Anticipatory changes in British household purchases of soft drinks associated with the announcement of the Soft Drinks Industry Levy: A controlled interrupted time series analysis.

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BACKGROUND: Sugar-sweetened beverage (SSB) consumption is positively associated with obesity, type 2 diabetes, and cardiovascular disease. The World Health Organization recommends that member states implement effective taxes on SSBs to reduce consumption. The United Kingdom Soft Drinks Industry Levy (SDIL) is a two-tiered tax, announced in March 2016 and implemented in April 2018. Drinks with ≥8 g of sugar per 100 ml (higher levy tier) are taxed at £0.24 per litre, drinks with ≥5 to <8 g of sugar per 100 ml (lower levy tier) are taxed at £0.18 per litre, and drinks with <5 g sugar per 100 ml (no levy) are not taxed. Milk-based drinks, pure fruit juices, drinks sold as powder, and drinks with >1.2% alcohol by volume are exempt. We aimed to determine if the announcement of the SDIL was associated with anticipatory changes in purchases of soft drinks prior to implementation of the SDIL in April 2018. We explored differences in the volume of and amount of sugar in household purchases of drinks in each levy tier at 2 years post announcement. METHODS AND FINDINGS: We used controlled interrupted time series to compare observed changes associated with the announcement of the SDIL to the counterfactual scenario of no announcement. We used data from Kantar Worldpanel, a commercial household purchasing panel with approximately 30,000 British members that includes linked nutritional data on purchases. We conducted separate analyses for drinks liable for the SDIL in the higher, lower, and no-levy tiers controlling with household purchase volumes of toiletries. At 2 years post announcement, there was no difference in volume of or sugar from purchases of higher-levy-tier drinks compared to the counterfactual of no announcement. In contrast, a reversal of the existing upward trend in volume (ml) of and amount of sugar (g) in purchases of lower-levy-tier drinks was seen. These changes led to a -96.1 ml (95% confidence interval [CI] -144.2 to -48.0) reduction in volume and -6.4 g (95% CI -9.8 to -3.1) reduction in sugar purchased in these drinks per household per week. There was a reversal of the existing downward trend in the amount of sugar in household purchases of the no-levy drinks but no change in volume purchased. At 2 years post announcement, these changes led to a 6.1 g (95% CI 3.9-8.2) increase in sugar purchased in these drinks per household per week. There was no evidence that volume of or amount of sugar in purchases of all drinks combined was different from the counterfactual. This is an observational study, and changes other than the SDIL may have been responsible for the results reported. Purchases consumed outside of the home were not accounted for. CONCLUSIONS: The announcement of the UK SDIL was associated with reductions in volume and sugar purchased in lower-levy-tier drinks before implementation. These were offset by increases in sugar purchased from no-levy drinks. These findings may reflect reformulation of drinks from the lower levy to no-levy tier with removal of some but not all sugar, alongside changes in consumer attitudes and beliefs. TRIAL REGISTRATION: ISRCTN Registry ISRCTN18042742.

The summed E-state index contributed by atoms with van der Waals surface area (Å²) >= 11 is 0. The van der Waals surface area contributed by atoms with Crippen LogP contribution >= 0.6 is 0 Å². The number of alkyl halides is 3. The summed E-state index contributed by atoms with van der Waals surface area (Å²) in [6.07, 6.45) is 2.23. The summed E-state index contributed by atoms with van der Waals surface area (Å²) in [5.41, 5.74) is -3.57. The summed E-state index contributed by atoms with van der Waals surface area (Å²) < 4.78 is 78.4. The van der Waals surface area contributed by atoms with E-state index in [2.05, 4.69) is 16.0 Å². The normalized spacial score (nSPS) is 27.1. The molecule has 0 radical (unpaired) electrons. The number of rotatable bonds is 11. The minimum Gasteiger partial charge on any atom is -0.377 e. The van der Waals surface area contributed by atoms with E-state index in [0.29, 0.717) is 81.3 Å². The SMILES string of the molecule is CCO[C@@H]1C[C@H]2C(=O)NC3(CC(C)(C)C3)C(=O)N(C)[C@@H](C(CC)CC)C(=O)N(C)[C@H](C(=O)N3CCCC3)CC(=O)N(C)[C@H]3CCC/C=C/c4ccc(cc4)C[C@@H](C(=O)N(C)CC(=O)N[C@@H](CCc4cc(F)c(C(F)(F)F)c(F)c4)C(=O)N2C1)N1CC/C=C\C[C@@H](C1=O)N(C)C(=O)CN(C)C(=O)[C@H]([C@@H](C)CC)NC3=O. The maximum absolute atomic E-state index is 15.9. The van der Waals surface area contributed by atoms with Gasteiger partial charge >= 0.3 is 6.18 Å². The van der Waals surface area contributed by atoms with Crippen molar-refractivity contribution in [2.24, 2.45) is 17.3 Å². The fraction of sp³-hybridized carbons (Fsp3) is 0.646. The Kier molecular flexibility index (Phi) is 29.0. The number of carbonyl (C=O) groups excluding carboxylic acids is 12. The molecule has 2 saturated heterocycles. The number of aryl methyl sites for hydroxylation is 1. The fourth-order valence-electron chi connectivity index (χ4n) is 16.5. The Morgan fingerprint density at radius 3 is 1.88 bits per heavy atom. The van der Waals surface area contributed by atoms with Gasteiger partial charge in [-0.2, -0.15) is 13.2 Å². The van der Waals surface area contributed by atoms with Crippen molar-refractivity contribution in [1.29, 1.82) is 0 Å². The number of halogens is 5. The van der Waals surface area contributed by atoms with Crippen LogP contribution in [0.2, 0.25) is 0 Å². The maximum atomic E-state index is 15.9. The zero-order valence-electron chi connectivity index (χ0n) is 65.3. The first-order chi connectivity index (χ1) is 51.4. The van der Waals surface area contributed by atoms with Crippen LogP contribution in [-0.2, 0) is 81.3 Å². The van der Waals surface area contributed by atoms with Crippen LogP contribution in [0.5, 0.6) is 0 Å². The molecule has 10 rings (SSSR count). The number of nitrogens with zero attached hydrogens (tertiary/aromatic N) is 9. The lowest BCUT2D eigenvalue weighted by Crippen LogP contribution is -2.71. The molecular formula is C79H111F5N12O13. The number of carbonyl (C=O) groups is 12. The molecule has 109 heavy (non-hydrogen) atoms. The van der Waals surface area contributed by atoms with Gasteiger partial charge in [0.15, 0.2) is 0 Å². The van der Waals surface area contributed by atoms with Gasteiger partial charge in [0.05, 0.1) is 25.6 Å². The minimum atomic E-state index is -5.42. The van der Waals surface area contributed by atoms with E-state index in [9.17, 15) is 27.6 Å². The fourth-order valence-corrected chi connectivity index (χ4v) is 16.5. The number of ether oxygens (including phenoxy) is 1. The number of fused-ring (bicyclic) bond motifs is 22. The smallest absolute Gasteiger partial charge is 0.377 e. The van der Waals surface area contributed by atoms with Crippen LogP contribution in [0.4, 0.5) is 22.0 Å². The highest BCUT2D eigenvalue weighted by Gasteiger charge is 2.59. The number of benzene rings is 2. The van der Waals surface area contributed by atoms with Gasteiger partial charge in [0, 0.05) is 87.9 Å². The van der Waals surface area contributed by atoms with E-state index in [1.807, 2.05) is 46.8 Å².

Beverages, Carbonated Beverages, Consumer Behavior, Diabetes Mellitus, Type 2, Family Characteristics, Humans, Interrupted Time Series Analysis, Nutrition Policy, Obesity, United Kingdom
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PLoS Med
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Medical Research Council (MR/K023187/1)
Wellcome Trust (087636/Z/08/Z)
Department of Health (via National Institute for Health Research (NIHR)) (16/130/01)
Medical Research Council (MC_UU_12015/6)
Economic and Social Research Council (ES/G007462/1)
MRC (MC_UU_00006/7)
DP, JA and MW are supported by the Centre for Diet and Activity Research (CEDAR), a UKCRC Public Health Research Centre of Excellence. Funding from the British Heart Foundation, Cancer Research UK, Economic and Social Research Council, Medical Research Council, the National Institute for Health Research, and the Wellcome Trust, under the auspices of the UK Clinical Research Collaboration, is gratefully acknowledged (grant number MR/K023187/1). Views expressed in this paper are those of the authors and not necessarily those of the above named funders.